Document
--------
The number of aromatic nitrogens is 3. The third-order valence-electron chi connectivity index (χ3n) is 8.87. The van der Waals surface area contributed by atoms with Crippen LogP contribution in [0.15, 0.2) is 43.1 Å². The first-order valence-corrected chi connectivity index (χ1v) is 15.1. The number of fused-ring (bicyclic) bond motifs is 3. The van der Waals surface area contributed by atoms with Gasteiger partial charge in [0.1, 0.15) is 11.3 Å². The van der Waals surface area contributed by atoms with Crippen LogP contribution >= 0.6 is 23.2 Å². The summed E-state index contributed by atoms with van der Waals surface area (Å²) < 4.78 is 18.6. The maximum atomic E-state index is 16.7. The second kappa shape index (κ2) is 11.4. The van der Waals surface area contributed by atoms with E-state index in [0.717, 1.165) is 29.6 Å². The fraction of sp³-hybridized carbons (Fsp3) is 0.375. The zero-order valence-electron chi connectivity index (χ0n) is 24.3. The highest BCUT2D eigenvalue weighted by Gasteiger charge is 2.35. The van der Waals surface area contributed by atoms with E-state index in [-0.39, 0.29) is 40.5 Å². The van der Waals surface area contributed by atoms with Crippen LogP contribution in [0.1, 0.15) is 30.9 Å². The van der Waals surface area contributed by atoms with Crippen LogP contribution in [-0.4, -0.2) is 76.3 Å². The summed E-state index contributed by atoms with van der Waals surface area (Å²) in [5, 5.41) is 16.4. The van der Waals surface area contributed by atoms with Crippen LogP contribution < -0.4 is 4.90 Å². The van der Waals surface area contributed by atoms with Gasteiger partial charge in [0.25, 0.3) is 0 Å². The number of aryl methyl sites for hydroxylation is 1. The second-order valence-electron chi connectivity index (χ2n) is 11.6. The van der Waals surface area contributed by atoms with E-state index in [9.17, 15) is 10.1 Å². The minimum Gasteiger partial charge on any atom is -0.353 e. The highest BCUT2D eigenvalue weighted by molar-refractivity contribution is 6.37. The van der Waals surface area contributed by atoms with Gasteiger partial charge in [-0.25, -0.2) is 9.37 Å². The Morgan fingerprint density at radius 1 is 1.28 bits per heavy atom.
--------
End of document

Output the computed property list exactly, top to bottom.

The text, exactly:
The number of aromatic nitrogens is 3. The third-order valence-electron chi connectivity index (χ3n) is 8.87. The van der Waals surface area contributed by atoms with Crippen LogP contribution in [0.15, 0.2) is 43.1 Å². The first-order valence-corrected chi connectivity index (χ1v) is 15.1. The number of fused-ring (bicyclic) bond motifs is 3. The van der Waals surface area contributed by atoms with Gasteiger partial charge in [0.1, 0.15) is 11.3 Å². The van der Waals surface area contributed by atoms with Crippen LogP contribution >= 0.6 is 23.2 Å². The summed E-state index contributed by atoms with van der Waals surface area (Å²) < 4.78 is 18.6. The maximum atomic E-state index is 16.7. The second kappa shape index (κ2) is 11.4. The van der Waals surface area contributed by atoms with E-state index in [0.717, 1.165) is 29.6 Å². The fraction of sp³-hybridized carbons (Fsp3) is 0.375. The zero-order valence-electron chi connectivity index (χ0n) is 24.3. The highest BCUT2D eigenvalue weighted by Gasteiger charge is 2.35. The van der Waals surface area contributed by atoms with E-state index in [-0.39, 0.29) is 40.5 Å². The van der Waals surface area contributed by atoms with Crippen LogP contribution in [0.1, 0.15) is 30.9 Å². The van der Waals surface area contributed by atoms with Crippen LogP contribution in [-0.4, -0.2) is 76.3 Å². The summed E-state index contributed by atoms with van der Waals surface area (Å²) in [5, 5.41) is 16.4. The van der Waals surface area contributed by atoms with Crippen LogP contribution < -0.4 is 4.90 Å². The van der Waals surface area contributed by atoms with Gasteiger partial charge in [0.25, 0.3) is 0 Å². The number of aryl methyl sites for hydroxylation is 1. The second-order valence-electron chi connectivity index (χ2n) is 11.6. The van der Waals surface area contributed by atoms with E-state index in [9.17, 15) is 10.1 Å². The minimum Gasteiger partial charge on any atom is -0.353 e. The highest BCUT2D eigenvalue weighted by molar-refractivity contribution is 6.37. The van der Waals surface area contributed by atoms with Gasteiger partial charge in [-0.25, -0.2) is 9.37 Å². The Morgan fingerprint density at radius 1 is 1.28 bits per heavy atom.